Clinical Assay Development
About this Product:
Presentations selected from the Clinical Assay Development workshop at the Fourth Annual ADAPT Congress 2012 discuss how discovery and research assays are increasingly being converted into clinically useful assays that are used in clinical trials to improve patient outcome and to support drug development. Regulatory issues and the dedication of resources to develop assays are addressed, as well as strategies to overcome the challenges of using commercial assays on clinical samples; analytical validation studies to determine clinical utility; and the benefits of working with a diagnostics organization with both experienced IVD manufacturing and an extensive CLIA laboratory infrastructure.
About the Conference:
Cambridge Healthtech Institute’s Fourth Annual ADAPT 2012: Accelerating Development & Advancing Personalized Therapy Congress is being held at the Renaissance Washington, DC Downtown Hotel in Washington, DC, September 19-21, 2012. This year, the coverage has been expanded to seven concurrent tracks, focusing on (1) strategies to accelerate and de-risk drug and diagnostic development through innovative clinical programs and utilizing biomarker data in decision making; (2) implementing personalized medicine though drug-diagnostic co-development; and (3) innovative non-invasive diagnostics for cancer and other diseases. ADAPT 2012 attracts a balanced mix of delegates from pharma and diagnostic companies, clinical organizations, academia, and government, providing a unique opportunity to learn from the thought leaders, network with the decision makers, and discover actionable implementation strategies bridging drug and diagnostic development.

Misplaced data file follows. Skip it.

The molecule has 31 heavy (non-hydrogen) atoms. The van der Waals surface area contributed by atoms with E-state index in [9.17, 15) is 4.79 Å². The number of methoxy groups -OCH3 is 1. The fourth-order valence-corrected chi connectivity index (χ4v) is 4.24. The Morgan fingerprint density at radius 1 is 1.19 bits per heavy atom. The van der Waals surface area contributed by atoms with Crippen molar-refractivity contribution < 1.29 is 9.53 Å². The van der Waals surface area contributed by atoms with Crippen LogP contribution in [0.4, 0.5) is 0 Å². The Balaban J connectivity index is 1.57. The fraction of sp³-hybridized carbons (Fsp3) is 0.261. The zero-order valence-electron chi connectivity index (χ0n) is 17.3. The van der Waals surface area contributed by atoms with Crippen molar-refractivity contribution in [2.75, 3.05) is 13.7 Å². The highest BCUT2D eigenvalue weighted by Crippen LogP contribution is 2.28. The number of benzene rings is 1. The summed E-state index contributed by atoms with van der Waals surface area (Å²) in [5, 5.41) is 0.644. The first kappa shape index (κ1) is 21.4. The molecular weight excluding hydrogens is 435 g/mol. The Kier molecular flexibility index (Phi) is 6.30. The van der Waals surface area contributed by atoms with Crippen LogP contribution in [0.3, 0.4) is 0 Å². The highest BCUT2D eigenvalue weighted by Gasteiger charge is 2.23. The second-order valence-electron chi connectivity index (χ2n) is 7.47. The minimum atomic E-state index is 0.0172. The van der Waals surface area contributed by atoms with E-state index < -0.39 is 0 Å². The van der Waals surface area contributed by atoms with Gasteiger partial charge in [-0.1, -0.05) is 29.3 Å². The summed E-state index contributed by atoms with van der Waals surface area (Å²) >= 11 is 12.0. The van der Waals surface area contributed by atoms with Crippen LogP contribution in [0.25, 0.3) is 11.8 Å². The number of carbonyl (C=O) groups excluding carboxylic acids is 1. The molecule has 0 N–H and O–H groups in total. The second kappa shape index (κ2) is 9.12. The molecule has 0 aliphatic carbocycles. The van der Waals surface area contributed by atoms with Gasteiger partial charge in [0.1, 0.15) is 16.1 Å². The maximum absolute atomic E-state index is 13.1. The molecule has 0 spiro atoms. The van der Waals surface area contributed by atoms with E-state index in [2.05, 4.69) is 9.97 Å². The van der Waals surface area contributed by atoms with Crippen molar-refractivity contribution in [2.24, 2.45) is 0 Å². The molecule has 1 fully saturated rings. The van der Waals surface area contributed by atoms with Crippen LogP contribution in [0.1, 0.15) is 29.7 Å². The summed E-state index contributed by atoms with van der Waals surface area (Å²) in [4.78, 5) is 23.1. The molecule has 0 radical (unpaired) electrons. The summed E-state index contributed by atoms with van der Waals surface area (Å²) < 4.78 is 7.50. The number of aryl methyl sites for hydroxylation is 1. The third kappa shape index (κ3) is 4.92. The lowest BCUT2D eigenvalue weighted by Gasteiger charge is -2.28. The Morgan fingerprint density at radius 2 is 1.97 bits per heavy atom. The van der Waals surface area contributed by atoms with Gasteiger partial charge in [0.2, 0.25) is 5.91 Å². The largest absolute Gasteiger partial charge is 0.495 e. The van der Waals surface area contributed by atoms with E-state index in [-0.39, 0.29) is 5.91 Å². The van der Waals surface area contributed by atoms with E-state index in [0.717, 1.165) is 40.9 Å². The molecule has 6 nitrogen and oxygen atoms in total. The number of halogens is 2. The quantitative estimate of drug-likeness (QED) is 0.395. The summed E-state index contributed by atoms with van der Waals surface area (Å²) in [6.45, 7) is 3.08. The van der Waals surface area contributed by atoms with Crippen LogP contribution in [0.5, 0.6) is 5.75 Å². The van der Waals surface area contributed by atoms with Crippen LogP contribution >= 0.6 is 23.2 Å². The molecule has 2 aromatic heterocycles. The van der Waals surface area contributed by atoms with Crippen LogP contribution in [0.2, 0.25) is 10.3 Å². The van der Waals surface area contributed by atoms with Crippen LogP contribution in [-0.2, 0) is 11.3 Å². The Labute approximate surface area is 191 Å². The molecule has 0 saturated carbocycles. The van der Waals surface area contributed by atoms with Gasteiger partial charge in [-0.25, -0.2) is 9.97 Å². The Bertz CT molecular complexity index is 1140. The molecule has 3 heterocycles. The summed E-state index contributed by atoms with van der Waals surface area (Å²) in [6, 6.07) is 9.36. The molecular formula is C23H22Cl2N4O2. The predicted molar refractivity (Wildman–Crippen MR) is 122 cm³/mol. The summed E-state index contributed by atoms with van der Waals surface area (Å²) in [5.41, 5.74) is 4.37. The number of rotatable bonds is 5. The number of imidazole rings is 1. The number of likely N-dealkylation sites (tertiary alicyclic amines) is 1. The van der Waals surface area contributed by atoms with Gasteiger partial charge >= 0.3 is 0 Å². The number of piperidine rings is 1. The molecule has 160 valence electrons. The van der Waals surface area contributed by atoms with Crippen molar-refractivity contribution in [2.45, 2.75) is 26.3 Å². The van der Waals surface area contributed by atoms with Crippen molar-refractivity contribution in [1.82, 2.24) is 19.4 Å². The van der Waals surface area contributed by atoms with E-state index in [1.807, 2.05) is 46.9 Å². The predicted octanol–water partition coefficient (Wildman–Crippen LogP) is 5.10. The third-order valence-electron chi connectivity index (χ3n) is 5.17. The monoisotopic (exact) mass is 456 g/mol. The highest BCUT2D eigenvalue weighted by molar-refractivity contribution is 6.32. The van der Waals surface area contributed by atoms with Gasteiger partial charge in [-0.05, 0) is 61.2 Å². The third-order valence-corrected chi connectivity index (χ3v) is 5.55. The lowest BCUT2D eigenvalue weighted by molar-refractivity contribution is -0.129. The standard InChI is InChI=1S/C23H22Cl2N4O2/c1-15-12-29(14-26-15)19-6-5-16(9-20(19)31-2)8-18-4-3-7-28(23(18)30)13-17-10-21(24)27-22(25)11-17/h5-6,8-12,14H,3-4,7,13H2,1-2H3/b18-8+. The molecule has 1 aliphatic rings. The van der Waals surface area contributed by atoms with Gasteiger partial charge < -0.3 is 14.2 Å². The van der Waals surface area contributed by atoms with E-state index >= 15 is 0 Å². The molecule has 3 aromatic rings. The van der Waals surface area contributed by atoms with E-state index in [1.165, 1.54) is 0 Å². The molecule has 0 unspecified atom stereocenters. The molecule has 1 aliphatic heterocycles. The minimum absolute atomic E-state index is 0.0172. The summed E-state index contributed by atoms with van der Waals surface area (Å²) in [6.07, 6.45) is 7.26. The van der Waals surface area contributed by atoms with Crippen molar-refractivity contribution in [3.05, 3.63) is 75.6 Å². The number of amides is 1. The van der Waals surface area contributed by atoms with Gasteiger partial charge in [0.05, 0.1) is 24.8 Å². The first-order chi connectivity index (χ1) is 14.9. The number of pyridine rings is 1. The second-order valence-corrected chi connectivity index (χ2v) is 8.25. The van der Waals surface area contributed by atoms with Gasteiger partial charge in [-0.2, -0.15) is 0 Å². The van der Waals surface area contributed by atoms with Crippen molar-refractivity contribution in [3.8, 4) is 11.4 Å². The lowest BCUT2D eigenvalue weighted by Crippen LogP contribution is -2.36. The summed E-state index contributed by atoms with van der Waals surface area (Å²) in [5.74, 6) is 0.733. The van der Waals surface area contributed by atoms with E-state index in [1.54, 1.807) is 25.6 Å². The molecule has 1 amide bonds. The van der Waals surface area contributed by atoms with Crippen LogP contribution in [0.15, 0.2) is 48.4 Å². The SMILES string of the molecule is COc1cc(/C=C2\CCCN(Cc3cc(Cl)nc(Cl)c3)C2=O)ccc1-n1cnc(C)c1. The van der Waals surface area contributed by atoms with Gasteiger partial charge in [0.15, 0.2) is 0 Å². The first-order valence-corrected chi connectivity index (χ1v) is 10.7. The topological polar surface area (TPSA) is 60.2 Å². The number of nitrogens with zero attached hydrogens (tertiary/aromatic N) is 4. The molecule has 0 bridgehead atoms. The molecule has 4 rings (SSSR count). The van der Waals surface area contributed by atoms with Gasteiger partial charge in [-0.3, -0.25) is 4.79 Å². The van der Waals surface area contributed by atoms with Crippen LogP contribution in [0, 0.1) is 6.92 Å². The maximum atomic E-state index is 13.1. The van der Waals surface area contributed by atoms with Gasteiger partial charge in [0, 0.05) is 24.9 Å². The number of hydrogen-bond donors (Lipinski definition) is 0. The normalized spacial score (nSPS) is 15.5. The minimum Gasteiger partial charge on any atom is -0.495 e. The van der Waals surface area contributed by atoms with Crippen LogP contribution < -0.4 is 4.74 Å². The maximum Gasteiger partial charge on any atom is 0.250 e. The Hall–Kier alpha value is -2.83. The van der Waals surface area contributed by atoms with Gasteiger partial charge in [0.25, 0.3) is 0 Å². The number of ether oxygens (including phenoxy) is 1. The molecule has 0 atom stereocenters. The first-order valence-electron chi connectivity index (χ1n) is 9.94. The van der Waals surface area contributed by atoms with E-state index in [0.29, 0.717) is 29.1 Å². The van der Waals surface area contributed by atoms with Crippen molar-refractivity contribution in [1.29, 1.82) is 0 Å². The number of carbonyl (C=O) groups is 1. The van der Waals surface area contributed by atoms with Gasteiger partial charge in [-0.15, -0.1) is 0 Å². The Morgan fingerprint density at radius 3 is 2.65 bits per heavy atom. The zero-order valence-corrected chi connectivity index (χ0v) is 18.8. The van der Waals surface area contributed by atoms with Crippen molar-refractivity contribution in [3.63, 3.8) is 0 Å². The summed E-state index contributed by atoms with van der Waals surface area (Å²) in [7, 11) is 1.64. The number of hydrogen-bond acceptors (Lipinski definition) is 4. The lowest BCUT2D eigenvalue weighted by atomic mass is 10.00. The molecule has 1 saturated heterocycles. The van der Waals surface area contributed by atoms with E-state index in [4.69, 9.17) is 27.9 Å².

About this Product:
Over 98 Minutes
Site License: $1380
Clinical Assay Development: Priorities, Resources and Regulations
J. Milburn Jessup, M.D., Chief, Diagnostics Evaluation Branch, Cancer Diagnosis Program, Division of Cancer Treatment and Diagnosis, National Cancer Institute, National Institutes of Health
Discovery and research assays are increasingly being converted into clinically useful assays that then are used in clinical trials to improve patient outcome and to support drug development. This process requires that laboratory directors dedicate resources to develop such assays as well as to prioritize what assays should be developed. As assays become clinically useful and are used in trials, a series of regulations must be met that consume more resources. This presentation will discuss these issues in the context of a new National Cancer Institute Clinical Assay Development Program (CADP) that may assist this process.